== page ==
Asked whether there was enough appetite from private healthcare providers to make the Hinchingbrooke model a substantive part of the solution to those trusts struggling to make foundation status, Mr Hunt declared: “That’s not a matter for me. What I do as health secretary is I look at the whole situation, I look at the independent advice I get. If there’s an independent sector solution that can work well – then, obviously, I will be open to that. If there’s traditional NHS institution-led approach that can work – then I’ll be open to that.”
He continued: “The impression I get is that the independent sector are more interested in getting involved in some situations than others. I don’t say there’s any pattern there - it’s just that some problem areas get presented to you and there is apparently independent sector interest and other areas get presented to you and there isn’t”.
Mr Hunt said the way Circle has tackled the management franchise of Hinchingbrooke Health Care Trust had surprised many.
“What’s interesting about Hinchingbrooke is that when [the franchise] started a year ago the whole debate was whether an independent sector provider was going to be able to provide the levels of clinical treatment and care that an NHS establishment would and actually Circle has proved that they can. So now the question is – and it is completely not what people expected – why haven’t they reduced the deficit more quickly? Everyone expected a private sector provider to crunch the deficit more quickly than anything else.”
Asked whether he would sanction a similar private sector franchise model for George Eliot Trust, Mr Hunt said: “I’m waiting to receive proposals from my team as to the way forward.”
Turning to the use of mergers to resolve the problems faced by struggling providers, he said: “If you look at the business world, the evidence is very clear that mergers are not always a panacea for troubled organisations and that very often the merged organisations is much less effective than envisaged at the time of a merger, so you do have to be careful.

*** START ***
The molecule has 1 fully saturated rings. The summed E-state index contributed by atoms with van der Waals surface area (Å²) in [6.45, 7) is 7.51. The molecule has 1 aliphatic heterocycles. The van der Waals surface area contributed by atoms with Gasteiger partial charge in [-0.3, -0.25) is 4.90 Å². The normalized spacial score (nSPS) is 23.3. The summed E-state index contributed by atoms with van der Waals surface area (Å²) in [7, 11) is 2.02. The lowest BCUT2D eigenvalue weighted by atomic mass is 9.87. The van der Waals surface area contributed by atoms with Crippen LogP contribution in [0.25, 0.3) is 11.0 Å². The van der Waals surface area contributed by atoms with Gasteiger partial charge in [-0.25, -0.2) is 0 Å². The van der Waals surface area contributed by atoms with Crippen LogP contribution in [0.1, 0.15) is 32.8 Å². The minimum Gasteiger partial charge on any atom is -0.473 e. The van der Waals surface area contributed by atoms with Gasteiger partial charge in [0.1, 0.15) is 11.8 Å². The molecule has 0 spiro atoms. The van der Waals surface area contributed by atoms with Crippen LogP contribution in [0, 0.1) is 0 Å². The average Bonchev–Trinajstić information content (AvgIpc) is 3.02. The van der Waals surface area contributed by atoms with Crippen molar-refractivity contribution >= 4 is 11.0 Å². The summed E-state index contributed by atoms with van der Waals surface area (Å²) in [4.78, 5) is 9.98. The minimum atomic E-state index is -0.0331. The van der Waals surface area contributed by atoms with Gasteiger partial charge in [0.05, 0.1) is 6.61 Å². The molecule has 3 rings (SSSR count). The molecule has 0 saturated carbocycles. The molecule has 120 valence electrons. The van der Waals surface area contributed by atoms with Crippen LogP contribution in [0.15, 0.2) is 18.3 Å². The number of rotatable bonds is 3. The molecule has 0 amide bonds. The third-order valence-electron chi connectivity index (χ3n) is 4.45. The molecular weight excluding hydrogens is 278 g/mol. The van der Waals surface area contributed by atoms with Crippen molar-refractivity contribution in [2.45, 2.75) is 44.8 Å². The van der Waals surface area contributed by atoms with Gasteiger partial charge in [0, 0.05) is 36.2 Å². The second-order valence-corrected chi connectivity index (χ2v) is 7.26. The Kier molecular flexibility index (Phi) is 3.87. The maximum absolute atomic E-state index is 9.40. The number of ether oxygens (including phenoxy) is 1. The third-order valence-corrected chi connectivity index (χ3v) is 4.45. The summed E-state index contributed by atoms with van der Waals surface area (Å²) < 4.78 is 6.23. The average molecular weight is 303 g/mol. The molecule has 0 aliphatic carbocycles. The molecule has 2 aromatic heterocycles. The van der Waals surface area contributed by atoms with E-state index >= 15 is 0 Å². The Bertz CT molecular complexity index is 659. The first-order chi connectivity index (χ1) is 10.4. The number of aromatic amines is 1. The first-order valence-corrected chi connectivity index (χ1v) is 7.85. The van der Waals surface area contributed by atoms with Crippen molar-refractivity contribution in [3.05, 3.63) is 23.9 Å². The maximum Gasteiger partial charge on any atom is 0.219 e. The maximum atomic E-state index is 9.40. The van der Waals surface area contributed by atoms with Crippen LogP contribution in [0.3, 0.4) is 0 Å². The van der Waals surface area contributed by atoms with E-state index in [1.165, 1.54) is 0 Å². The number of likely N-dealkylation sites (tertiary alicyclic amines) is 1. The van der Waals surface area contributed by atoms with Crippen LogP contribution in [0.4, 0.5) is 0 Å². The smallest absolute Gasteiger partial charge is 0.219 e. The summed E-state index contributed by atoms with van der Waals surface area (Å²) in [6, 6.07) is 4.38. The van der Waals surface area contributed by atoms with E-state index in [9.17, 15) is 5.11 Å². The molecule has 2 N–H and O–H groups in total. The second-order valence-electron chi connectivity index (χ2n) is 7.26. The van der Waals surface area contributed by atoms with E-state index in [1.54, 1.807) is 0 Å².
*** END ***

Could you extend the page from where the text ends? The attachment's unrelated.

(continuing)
“There are cost savings that can be made in terms of management overheads, sometimes there are efficiencies in terms of services, but where there are deep rooted cultural problems, I think you have to be very careful in saying that a merger is going to be a panacea. You need to understand what those problems are and tackle them regardless of whether the organisation becomes part of a larger organisation.”
Mr Hunt endorsed the proposals put forward by Liberal Democrat care services minister Norman Lamb to stage a series of large scale integrated care “experiments”.
He said: “The central challenge here is that the tariff system works very well for people who have curable illnesses, someone who needs a new hip, a new knee or a cataract operation. The NHS is really geared towards the kind of situation where: person has a problem, problem is solved, person goes home.
“It’s much less good at dealing with people who have a long term condition, that need long term support – that particularly applies to the frail elderly and the structure we have at the moment does not really incentivise a person-centred approach to treatment. There’s a lot of work going on by the commissioning board at the moment to look at how those structures need to be improved in order to recognise the need to give a more integrated service to people with long term conditions.”
Facilitating these changes would mean greater sharing of funding across health and social boundaries. “That’s going to be a very big part of the direction of travel,” he said.
“How much we need new legislation for this, or not, is something we will be exploring. But pooling of budgets [and] a really close working relationship is going to be very important.”